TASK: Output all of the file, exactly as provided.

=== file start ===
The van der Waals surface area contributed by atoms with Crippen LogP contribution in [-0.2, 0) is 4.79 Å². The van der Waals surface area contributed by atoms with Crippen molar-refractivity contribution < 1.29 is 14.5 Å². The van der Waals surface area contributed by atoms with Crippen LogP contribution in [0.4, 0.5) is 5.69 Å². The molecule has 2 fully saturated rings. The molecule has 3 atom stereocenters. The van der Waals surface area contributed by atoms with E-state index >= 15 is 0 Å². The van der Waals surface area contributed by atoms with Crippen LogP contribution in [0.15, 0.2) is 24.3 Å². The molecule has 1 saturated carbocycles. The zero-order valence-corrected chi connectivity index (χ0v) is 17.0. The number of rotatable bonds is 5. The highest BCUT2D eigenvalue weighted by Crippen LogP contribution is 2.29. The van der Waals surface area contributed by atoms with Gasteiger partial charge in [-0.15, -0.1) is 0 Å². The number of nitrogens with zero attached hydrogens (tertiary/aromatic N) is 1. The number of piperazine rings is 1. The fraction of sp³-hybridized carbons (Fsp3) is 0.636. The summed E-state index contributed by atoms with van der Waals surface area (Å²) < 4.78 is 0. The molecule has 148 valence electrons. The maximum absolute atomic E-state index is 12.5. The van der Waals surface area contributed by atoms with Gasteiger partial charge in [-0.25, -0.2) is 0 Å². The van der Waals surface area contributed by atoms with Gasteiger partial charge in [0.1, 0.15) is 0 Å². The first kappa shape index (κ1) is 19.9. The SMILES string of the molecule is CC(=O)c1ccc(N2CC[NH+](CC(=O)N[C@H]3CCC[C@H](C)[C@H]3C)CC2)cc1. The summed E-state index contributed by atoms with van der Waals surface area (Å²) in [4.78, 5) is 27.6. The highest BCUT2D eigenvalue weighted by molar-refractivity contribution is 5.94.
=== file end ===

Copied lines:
The van der Waals surface area contributed by atoms with Crippen LogP contribution in [-0.2, 0) is 4.79 Å². The van der Waals surface area contributed by atoms with Crippen molar-refractivity contribution < 1.29 is 14.5 Å². The van der Waals surface area contributed by atoms with Crippen LogP contribution in [0.4, 0.5) is 5.69 Å². The molecule has 2 fully saturated rings. The molecule has 3 atom stereocenters. The van der Waals surface area contributed by atoms with E-state index >= 15 is 0 Å². The van der Waals surface area contributed by atoms with Crippen LogP contribution in [0.15, 0.2) is 24.3 Å². The molecule has 1 saturated carbocycles. The zero-order valence-corrected chi connectivity index (χ0v) is 17.0. The number of rotatable bonds is 5. The highest BCUT2D eigenvalue weighted by Crippen LogP contribution is 2.29. The van der Waals surface area contributed by atoms with Gasteiger partial charge in [-0.15, -0.1) is 0 Å². The number of nitrogens with zero attached hydrogens (tertiary/aromatic N) is 1. The number of piperazine rings is 1. The fraction of sp³-hybridized carbons (Fsp3) is 0.636. The summed E-state index contributed by atoms with van der Waals surface area (Å²) < 4.78 is 0. The molecule has 148 valence electrons. The maximum absolute atomic E-state index is 12.5. The van der Waals surface area contributed by atoms with Gasteiger partial charge in [-0.25, -0.2) is 0 Å². The van der Waals surface area contributed by atoms with Gasteiger partial charge in [0.1, 0.15) is 0 Å². The first kappa shape index (κ1) is 19.9. The SMILES string of the molecule is CC(=O)c1ccc(N2CC[NH+](CC(=O)N[C@H]3CCC[C@H](C)[C@H]3C)CC2)cc1. The summed E-state index contributed by atoms with van der Waals surface area (Å²) in [4.78, 5) is 27.6. The highest BCUT2D eigenvalue weighted by molar-refractivity contribution is 5.94.